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Mr. Dale Campbell-Savours (Workington): On a point of order, Madam Speaker. I am sorry to intervene so early, but did you see what happened just now at the Dispatch Box?

Madam Speaker: I saw nothing happen at the Dispatch Box, but I now see what looks like a rather nice box of chocolates. As hon. Members will know, if something is brought into the Chamber to be used as an illustration, it has to be described in such a way that it can be properly reported by Hansard.

Mr. Brown: The Opposition spokesman waves a box of Belgian chocolates at me. I am not sure whether that is intended as some sort of threat or as a goodwill gesture, but in any event I commend the chocolates to him and urge him to eat them.

The hon. Member for South Suffolk (Mr. Yeo) asked about the Food Standards Agency. The embryonic arrangements are already in place between my Department and the Department of Health and seem to have worked very well in dealing with this issue--officials were on to it straight away and issued the necessary notices in time. More than that, they worked closely with the United Kingdom food industry, which I praise for the close co-operation that the Government have enjoyed to make sure that the precautionary measures were put in place at once to provide protection for the public. Like the hon. Gentleman, the Government have that as their first and foremost objective.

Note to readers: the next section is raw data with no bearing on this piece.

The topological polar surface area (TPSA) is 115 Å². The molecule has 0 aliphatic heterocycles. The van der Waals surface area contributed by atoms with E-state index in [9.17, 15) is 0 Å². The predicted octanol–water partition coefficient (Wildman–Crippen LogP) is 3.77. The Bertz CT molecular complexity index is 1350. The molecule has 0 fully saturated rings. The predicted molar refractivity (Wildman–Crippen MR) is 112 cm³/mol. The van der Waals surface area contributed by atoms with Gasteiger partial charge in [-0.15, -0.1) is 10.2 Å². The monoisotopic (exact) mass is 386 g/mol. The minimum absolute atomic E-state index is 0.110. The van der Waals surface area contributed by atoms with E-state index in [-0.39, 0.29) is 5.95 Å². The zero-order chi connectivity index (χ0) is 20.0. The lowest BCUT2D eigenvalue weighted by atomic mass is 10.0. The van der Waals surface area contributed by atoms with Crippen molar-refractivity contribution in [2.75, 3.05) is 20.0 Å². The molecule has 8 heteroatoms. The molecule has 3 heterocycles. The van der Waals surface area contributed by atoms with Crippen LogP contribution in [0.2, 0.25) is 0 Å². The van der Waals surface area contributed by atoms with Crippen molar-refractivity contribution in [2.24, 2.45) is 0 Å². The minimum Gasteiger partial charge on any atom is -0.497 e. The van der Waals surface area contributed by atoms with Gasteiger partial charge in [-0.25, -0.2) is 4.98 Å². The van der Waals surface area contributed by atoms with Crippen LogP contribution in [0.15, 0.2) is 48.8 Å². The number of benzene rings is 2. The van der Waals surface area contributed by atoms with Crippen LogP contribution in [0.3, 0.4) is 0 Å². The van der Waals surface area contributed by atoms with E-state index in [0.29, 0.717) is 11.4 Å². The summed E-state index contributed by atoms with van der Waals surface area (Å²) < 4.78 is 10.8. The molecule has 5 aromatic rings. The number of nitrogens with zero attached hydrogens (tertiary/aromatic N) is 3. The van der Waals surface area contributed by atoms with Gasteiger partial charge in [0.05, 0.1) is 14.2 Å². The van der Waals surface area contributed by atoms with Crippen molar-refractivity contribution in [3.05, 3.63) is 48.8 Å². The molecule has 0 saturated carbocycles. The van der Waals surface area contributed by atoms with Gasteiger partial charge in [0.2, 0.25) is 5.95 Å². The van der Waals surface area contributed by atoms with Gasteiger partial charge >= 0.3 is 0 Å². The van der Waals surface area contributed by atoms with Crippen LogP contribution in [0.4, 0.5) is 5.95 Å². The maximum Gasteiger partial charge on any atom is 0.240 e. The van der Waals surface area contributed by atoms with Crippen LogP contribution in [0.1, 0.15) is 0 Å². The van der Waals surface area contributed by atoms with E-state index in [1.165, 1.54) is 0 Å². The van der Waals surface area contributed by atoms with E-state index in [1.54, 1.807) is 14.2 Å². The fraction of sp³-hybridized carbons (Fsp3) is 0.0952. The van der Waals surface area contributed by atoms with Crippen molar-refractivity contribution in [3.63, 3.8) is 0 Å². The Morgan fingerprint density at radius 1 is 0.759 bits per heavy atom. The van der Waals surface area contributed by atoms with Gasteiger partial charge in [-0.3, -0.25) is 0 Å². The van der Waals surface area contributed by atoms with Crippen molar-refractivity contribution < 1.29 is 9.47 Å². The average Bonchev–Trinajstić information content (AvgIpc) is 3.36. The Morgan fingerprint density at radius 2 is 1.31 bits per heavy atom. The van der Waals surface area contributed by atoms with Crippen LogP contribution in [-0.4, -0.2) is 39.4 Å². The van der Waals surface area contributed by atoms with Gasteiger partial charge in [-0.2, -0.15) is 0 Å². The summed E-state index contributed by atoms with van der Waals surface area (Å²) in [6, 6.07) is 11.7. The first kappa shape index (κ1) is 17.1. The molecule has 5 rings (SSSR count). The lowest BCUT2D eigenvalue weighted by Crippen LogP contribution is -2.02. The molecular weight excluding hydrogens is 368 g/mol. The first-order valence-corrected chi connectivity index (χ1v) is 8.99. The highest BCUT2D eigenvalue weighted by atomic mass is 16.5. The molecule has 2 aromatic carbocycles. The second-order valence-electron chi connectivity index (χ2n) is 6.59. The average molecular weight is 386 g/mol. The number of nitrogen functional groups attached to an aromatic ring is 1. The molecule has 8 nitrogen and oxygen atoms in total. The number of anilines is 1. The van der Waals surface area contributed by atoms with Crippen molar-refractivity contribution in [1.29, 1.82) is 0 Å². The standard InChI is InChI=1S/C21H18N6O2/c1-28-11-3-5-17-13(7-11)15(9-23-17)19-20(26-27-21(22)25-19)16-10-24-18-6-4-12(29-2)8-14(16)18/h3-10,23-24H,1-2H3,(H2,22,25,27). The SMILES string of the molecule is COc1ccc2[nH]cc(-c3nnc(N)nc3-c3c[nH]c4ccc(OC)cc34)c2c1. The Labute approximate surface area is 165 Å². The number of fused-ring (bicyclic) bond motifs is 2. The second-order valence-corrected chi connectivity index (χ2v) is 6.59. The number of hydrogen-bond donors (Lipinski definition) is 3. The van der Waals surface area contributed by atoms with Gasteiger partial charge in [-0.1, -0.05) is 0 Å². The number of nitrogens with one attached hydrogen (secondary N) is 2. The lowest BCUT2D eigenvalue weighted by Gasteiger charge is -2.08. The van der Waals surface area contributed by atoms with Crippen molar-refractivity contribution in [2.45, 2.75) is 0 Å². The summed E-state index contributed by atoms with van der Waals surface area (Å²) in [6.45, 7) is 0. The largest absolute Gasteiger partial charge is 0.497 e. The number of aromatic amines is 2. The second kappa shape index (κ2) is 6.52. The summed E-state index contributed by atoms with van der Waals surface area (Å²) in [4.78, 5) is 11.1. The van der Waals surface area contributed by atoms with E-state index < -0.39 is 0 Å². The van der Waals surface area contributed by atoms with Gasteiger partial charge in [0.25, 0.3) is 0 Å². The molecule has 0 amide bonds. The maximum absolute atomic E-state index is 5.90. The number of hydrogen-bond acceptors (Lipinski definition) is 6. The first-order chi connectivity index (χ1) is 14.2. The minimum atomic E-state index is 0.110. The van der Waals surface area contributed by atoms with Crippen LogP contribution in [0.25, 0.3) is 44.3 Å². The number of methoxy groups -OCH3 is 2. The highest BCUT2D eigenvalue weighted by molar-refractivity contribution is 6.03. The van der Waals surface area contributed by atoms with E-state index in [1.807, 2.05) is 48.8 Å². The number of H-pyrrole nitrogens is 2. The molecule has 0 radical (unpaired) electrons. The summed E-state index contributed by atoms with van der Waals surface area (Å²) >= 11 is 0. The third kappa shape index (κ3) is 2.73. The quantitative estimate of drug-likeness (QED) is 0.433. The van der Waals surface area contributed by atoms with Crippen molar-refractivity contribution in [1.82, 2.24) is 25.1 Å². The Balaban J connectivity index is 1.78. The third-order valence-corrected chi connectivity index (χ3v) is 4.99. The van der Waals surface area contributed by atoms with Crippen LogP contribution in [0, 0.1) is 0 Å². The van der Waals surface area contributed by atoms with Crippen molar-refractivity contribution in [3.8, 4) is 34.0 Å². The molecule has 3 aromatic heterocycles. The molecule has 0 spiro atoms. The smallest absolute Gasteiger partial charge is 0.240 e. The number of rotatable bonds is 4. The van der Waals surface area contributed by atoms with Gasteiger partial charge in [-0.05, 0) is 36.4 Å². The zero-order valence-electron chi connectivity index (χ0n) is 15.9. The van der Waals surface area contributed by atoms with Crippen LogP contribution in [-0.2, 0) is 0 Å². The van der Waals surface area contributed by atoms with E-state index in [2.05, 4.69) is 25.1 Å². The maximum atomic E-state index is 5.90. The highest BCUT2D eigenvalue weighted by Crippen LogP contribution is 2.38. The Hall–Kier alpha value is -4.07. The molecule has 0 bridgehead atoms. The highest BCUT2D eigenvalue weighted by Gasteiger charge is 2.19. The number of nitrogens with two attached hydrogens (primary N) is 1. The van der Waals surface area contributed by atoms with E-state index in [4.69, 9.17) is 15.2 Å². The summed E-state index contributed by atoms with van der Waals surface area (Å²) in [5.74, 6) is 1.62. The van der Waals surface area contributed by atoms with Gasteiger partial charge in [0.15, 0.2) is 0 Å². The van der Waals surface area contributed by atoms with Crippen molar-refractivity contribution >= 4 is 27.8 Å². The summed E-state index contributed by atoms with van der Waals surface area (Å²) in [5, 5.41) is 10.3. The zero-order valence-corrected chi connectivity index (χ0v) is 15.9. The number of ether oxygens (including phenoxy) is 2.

I reject the charge of complacency. I was careful in my statement to go through the timetable of events and it would be impossible for any fair-minded person examining that timetable to decide anything other than that the Government have taken swift, effective and decisive action to protect the public.